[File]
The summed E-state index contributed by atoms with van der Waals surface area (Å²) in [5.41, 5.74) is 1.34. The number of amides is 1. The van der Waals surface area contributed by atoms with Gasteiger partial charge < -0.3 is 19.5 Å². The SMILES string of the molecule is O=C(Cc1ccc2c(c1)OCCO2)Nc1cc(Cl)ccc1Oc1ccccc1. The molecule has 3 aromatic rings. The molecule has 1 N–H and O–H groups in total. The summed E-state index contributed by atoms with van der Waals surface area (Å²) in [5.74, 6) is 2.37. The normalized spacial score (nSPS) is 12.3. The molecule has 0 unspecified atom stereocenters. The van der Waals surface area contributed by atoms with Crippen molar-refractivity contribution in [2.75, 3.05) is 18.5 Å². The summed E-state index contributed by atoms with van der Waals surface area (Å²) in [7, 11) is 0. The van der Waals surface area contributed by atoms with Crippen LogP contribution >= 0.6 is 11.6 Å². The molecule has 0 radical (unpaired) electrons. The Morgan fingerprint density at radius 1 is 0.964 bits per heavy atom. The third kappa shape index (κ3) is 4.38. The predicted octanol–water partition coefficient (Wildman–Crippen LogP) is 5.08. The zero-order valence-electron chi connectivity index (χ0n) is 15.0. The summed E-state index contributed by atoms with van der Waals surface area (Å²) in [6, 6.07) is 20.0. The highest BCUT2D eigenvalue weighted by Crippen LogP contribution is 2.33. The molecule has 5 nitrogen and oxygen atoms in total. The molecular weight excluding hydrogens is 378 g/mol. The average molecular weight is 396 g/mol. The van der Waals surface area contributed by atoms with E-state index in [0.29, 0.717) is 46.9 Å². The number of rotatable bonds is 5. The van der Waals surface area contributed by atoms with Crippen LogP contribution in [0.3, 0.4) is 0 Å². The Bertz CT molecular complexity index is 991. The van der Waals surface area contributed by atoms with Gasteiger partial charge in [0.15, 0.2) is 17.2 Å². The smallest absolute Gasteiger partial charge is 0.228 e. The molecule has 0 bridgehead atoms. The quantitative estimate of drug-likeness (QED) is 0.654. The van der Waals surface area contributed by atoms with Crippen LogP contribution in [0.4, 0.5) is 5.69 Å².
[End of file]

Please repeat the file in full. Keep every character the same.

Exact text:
The summed E-state index contributed by atoms with van der Waals surface area (Å²) in [5.41, 5.74) is 1.34. The number of amides is 1. The van der Waals surface area contributed by atoms with Gasteiger partial charge < -0.3 is 19.5 Å². The SMILES string of the molecule is O=C(Cc1ccc2c(c1)OCCO2)Nc1cc(Cl)ccc1Oc1ccccc1. The molecule has 3 aromatic rings. The molecule has 1 N–H and O–H groups in total. The summed E-state index contributed by atoms with van der Waals surface area (Å²) in [5.74, 6) is 2.37. The normalized spacial score (nSPS) is 12.3. The molecule has 0 unspecified atom stereocenters. The van der Waals surface area contributed by atoms with Crippen molar-refractivity contribution in [2.75, 3.05) is 18.5 Å². The summed E-state index contributed by atoms with van der Waals surface area (Å²) in [7, 11) is 0. The van der Waals surface area contributed by atoms with Crippen LogP contribution >= 0.6 is 11.6 Å². The molecule has 0 radical (unpaired) electrons. The Morgan fingerprint density at radius 1 is 0.964 bits per heavy atom. The third kappa shape index (κ3) is 4.38. The predicted octanol–water partition coefficient (Wildman–Crippen LogP) is 5.08. The zero-order valence-electron chi connectivity index (χ0n) is 15.0. The summed E-state index contributed by atoms with van der Waals surface area (Å²) in [6, 6.07) is 20.0. The highest BCUT2D eigenvalue weighted by Crippen LogP contribution is 2.33. The molecule has 5 nitrogen and oxygen atoms in total. The molecular weight excluding hydrogens is 378 g/mol. The average molecular weight is 396 g/mol. The van der Waals surface area contributed by atoms with E-state index in [0.29, 0.717) is 46.9 Å². The number of rotatable bonds is 5. The van der Waals surface area contributed by atoms with Crippen LogP contribution in [0.3, 0.4) is 0 Å². The Bertz CT molecular complexity index is 991. The van der Waals surface area contributed by atoms with Gasteiger partial charge in [0.15, 0.2) is 17.2 Å². The smallest absolute Gasteiger partial charge is 0.228 e. The molecule has 0 bridgehead atoms. The quantitative estimate of drug-likeness (QED) is 0.654. The van der Waals surface area contributed by atoms with Crippen LogP contribution in [0.4, 0.5) is 5.69 Å².